Hepcidin and its multiple partners: Complex regulation of iron metabolism in health and disease

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The peptide hormone hepcidin is central to the regulation of iron metabolism, influencing the movement of iron into the circulation and determining total body iron stores. Its effect on a cellular level involves binding ferroportin, the main iron export protein, preventing iron egress and leading to iron sequestration within ferroportin-expressing cells. Hepcidin expression is enhanced by iron loading and inflammation and suppressed by erythropoietic stimulation. Aberrantly increased hepcidin leads to systemic iron deficiency and/or iron restricted erythropoiesis as occurs in anemia of chronic inflammation. Furthermore, insufficiently elevated hepcidin occurs in multiple diseases associated with iron overload such as hereditary hemochromatosis and iron loading anemias. Abnormal iron metabolism as a consequence of hepcidin dysregulation is an underlying factor resulting in pathophysiology of multiple diseases and several agents aimed at manipulating this pathway have been designed, with some already in clinical trials. In this chapter, we assess the complex regulation of hepcidin, delineate the many binding partners involved in its regulation, and present an update on the development of hepcidin agonists and antagonists in various clinical scenarios.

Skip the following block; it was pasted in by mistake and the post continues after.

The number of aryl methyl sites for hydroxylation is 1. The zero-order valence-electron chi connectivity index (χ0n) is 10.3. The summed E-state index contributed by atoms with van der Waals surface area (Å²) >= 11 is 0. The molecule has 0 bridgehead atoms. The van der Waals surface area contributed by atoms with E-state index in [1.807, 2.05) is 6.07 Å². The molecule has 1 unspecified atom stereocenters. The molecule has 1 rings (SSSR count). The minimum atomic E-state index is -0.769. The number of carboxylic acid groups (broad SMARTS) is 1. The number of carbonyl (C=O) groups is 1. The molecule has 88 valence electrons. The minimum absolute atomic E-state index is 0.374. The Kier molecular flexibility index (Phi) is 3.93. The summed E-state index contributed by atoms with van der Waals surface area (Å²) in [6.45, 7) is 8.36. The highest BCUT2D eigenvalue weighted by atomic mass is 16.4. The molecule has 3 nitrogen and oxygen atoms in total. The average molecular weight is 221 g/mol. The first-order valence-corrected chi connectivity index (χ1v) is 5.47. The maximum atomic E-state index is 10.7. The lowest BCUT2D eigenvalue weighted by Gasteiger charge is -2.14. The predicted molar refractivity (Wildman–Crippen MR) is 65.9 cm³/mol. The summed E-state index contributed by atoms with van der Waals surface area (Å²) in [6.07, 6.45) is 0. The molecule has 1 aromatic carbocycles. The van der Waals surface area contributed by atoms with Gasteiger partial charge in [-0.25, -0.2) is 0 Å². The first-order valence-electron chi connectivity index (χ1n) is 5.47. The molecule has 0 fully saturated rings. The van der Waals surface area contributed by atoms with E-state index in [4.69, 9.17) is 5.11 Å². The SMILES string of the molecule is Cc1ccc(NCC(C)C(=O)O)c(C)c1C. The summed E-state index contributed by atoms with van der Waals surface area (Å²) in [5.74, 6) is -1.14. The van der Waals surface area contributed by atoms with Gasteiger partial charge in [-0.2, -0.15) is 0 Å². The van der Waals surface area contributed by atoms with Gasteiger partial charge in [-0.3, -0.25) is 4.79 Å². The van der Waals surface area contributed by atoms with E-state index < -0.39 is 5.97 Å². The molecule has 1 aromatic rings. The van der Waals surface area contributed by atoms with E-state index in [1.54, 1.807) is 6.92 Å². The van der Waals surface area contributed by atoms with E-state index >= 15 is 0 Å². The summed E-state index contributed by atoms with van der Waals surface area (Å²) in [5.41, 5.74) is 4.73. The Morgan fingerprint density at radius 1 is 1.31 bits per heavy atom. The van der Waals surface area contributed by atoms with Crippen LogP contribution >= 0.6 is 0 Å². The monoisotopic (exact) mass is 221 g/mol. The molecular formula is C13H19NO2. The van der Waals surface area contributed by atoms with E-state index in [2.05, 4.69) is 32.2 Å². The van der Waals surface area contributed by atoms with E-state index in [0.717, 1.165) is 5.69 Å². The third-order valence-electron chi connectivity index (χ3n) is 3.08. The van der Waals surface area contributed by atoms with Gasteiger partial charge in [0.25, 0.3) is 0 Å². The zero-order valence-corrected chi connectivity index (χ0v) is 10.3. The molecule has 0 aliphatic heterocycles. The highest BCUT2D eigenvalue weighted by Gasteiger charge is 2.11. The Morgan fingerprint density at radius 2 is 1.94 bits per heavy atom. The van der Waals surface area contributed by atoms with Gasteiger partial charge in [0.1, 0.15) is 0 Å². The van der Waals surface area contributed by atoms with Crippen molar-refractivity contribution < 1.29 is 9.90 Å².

Original languageEnglish
Title of host publicationHormone Receptors
Subtitle of host publicationStructures and Functions
EditorsGerald Litwack
PublisherAcademic Press Inc.
Number of pages36
ISBN (Print)9780443134555
StatePublished - Jan 2023

Publication series

NameVitamins and Hormones
ISSN (Print)0083-6729


  • Anemia of inflammation
  • Erythroferrone
  • Hepcidin antagonists
  • Hepcidin mimetics
  • Hepcidin:ferroportin axis
  • Hereditary hemochromatosis
  • Iron metabolism
  • Polycythemia vera
  • β-Thalassemia


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